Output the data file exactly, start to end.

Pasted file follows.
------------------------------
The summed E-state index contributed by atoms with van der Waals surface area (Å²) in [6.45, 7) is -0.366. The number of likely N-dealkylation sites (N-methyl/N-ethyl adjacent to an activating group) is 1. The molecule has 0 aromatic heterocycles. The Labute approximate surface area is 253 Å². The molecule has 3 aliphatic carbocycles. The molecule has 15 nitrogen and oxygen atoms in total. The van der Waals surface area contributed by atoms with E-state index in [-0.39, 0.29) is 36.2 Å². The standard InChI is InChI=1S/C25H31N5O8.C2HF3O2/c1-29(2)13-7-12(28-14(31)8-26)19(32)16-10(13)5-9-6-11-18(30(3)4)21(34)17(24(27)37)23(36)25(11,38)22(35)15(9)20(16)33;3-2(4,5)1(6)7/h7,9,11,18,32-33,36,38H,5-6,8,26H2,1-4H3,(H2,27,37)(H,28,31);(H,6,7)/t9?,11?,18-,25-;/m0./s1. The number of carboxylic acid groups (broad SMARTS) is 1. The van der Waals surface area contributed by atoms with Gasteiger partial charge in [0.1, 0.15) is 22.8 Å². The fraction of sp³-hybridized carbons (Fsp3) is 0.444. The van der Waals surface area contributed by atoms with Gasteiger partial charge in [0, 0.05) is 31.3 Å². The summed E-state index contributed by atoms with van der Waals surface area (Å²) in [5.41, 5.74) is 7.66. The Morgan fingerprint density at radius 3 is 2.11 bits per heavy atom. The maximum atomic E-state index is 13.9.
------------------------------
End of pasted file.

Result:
The summed E-state index contributed by atoms with van der Waals surface area (Å²) in [6.45, 7) is -0.366. The number of likely N-dealkylation sites (N-methyl/N-ethyl adjacent to an activating group) is 1. The molecule has 0 aromatic heterocycles. The Labute approximate surface area is 253 Å². The molecule has 3 aliphatic carbocycles. The molecule has 15 nitrogen and oxygen atoms in total. The van der Waals surface area contributed by atoms with E-state index in [-0.39, 0.29) is 36.2 Å². The standard InChI is InChI=1S/C25H31N5O8.C2HF3O2/c1-29(2)13-7-12(28-14(31)8-26)19(32)16-10(13)5-9-6-11-18(30(3)4)21(34)17(24(27)37)23(36)25(11,38)22(35)15(9)20(16)33;3-2(4,5)1(6)7/h7,9,11,18,32-33,36,38H,5-6,8,26H2,1-4H3,(H2,27,37)(H,28,31);(H,6,7)/t9?,11?,18-,25-;/m0./s1. The number of carboxylic acid groups (broad SMARTS) is 1. The van der Waals surface area contributed by atoms with Gasteiger partial charge in [0.1, 0.15) is 22.8 Å². The fraction of sp³-hybridized carbons (Fsp3) is 0.444. The van der Waals surface area contributed by atoms with Gasteiger partial charge in [0, 0.05) is 31.3 Å². The summed E-state index contributed by atoms with van der Waals surface area (Å²) in [5.41, 5.74) is 7.66. The Morgan fingerprint density at radius 3 is 2.11 bits per heavy atom. The maximum atomic E-state index is 13.9.